A. "It was in seventh grade, that's when we started playing at our school. I was the tallest one in our school, about 6-1, and everyone kept asking me if I was going to play. I said, 'No, I don't want to play.' I just wasn't into it. But when tryouts rolled around, I decided to come out and I liked it. I had a lot of friends on the team, so at that point it was more of a social thing. Then after that, I got more into it."
Q. Were your parents supportive of your decision to play?
A. "Oh yeah, they went to every game. All of the schools we played were pretty close together, so they'd go to all of the games in the little radius around where we lived. They were very supportive."
Q. What was your inspiration back then to get out on the court?
A. "I just had fun with it. I like to have fun with whatever I do. I don't want to do something I don't like. I had fun with it and the people were great, so I stayed with it."
Q. What about now as a pro? What is your inspiration at this point in your
A. "I love the game. I love to compete. I love the atmosphere, especially when you're playing at home and the crowd is behind you. I also enjoy the camaraderie on the team and the competition."
Q. What motivates you in training and in practice? What are you thinking
when you get up to run early in the morning?
A. "I want to be the best I can be. I've had conversations with (Liberty coach) Patty (Coyle) about achieving those goals. She told me some things I need to do to succeed at the pro level and I've tried to do them and work on them. But in the back of my mind, I'm always trying to be the best I can be. That's what drives me."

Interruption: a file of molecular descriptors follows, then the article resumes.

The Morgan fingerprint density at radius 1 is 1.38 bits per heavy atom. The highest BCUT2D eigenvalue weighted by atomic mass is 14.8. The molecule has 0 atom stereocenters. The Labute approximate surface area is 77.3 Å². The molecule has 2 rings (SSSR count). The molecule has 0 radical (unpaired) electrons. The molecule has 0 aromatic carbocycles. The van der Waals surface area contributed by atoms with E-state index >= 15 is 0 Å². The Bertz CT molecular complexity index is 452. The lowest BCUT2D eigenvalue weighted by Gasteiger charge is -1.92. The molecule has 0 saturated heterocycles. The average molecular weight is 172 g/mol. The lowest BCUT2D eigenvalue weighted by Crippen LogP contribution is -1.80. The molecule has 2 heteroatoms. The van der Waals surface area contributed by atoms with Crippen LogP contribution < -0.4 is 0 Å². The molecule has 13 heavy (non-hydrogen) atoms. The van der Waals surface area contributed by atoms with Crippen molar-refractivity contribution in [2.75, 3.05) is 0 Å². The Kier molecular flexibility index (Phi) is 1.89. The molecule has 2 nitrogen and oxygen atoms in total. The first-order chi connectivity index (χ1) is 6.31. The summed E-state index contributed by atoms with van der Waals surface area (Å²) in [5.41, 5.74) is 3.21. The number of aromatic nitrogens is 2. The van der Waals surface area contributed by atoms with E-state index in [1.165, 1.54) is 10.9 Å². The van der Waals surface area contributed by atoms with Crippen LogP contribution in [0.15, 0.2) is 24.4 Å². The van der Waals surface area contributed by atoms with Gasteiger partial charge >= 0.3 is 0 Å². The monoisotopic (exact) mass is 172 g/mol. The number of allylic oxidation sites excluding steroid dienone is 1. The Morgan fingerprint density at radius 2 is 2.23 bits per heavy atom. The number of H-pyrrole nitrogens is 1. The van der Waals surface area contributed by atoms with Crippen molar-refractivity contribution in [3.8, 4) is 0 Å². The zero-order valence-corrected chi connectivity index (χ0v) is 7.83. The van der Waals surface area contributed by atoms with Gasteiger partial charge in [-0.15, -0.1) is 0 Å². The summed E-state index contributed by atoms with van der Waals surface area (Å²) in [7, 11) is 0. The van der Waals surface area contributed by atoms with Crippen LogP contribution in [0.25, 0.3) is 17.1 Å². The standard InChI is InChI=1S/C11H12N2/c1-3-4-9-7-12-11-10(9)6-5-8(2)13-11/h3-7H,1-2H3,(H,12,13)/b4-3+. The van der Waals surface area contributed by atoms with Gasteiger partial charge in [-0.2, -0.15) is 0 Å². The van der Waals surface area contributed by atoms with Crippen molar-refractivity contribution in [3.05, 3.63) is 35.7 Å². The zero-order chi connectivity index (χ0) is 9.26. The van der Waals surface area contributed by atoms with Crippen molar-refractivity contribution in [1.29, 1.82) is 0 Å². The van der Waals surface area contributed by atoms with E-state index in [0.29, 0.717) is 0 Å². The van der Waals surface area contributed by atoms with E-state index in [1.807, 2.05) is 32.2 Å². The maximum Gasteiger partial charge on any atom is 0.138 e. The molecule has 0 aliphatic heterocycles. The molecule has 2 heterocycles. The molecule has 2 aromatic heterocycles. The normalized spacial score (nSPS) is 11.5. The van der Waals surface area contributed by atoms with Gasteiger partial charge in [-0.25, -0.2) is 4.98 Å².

Q. Describe your typical training session. Are you into lifting weights
or do you do a lot of cardio?
A. "In high school and college, the focus was on cardio and running. And this offseason, I'll probably be doing more of the same with my old strength trainer at Ohio State."
Q. What's the biggest bit of adversity you've faced to this point in your
A. "Being in a new role. I'm not always playing on the block and I'm moving around a lot more. Not being in my comfort zone: that's the biggest challenge for me right now."
Q. How do you overcome that adversity?
A. "Keep doing it. Keep working at it. I don't want to shy away from something I'm not good at. I want to get better at it. So I'll just keep going at it."
Q. Who has been the most inspirational person in your basketball career?
A. "Ooooh, that's hard! I'll say two. My AAU coach, but he got me out there. We traveled a lot in Ohio, and we had a lot of fun with him. The other is my coach at Ohio State, Coach (Jim) Foster. He really taught me a lot about the game and we had a great relationship."
Q. Do you have a quote, motto or mantra that you live by?
A. "I always say you have to love what you do to want to do it every day. If you don't like what you're doing, you're going to moan about getting up to do it every day. And I love playing basketball. I might not always love getting up early to play it, but I love the game, so it's worth it."